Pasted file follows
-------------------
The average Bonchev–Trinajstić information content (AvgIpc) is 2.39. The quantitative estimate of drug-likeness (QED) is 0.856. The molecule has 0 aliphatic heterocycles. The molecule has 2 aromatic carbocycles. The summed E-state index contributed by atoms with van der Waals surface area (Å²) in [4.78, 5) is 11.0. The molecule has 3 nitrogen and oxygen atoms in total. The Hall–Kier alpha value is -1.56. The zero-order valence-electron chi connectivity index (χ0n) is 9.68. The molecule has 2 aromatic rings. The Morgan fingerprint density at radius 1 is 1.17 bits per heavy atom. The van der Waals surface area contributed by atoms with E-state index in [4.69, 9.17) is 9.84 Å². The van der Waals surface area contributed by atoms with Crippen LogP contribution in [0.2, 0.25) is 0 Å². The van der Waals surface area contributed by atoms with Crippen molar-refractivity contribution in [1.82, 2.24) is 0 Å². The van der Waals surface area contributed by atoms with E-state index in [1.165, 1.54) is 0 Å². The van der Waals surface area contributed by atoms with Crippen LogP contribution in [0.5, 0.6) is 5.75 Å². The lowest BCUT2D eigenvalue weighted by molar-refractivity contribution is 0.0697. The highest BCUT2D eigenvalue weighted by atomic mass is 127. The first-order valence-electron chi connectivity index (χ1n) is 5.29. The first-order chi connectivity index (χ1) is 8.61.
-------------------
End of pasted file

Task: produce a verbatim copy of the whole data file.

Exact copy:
The average Bonchev–Trinajstić information content (AvgIpc) is 2.39. The quantitative estimate of drug-likeness (QED) is 0.856. The molecule has 0 aliphatic heterocycles. The molecule has 2 aromatic carbocycles. The summed E-state index contributed by atoms with van der Waals surface area (Å²) in [4.78, 5) is 11.0. The molecule has 3 nitrogen and oxygen atoms in total. The Hall–Kier alpha value is -1.56. The zero-order valence-electron chi connectivity index (χ0n) is 9.68. The molecule has 2 aromatic rings. The Morgan fingerprint density at radius 1 is 1.17 bits per heavy atom. The van der Waals surface area contributed by atoms with E-state index in [4.69, 9.17) is 9.84 Å². The van der Waals surface area contributed by atoms with Crippen LogP contribution in [0.2, 0.25) is 0 Å². The van der Waals surface area contributed by atoms with Crippen molar-refractivity contribution in [1.82, 2.24) is 0 Å². The van der Waals surface area contributed by atoms with E-state index in [1.165, 1.54) is 0 Å². The van der Waals surface area contributed by atoms with Crippen LogP contribution in [0.5, 0.6) is 5.75 Å². The lowest BCUT2D eigenvalue weighted by molar-refractivity contribution is 0.0697. The highest BCUT2D eigenvalue weighted by atomic mass is 127. The first-order valence-electron chi connectivity index (χ1n) is 5.29. The first-order chi connectivity index (χ1) is 8.61.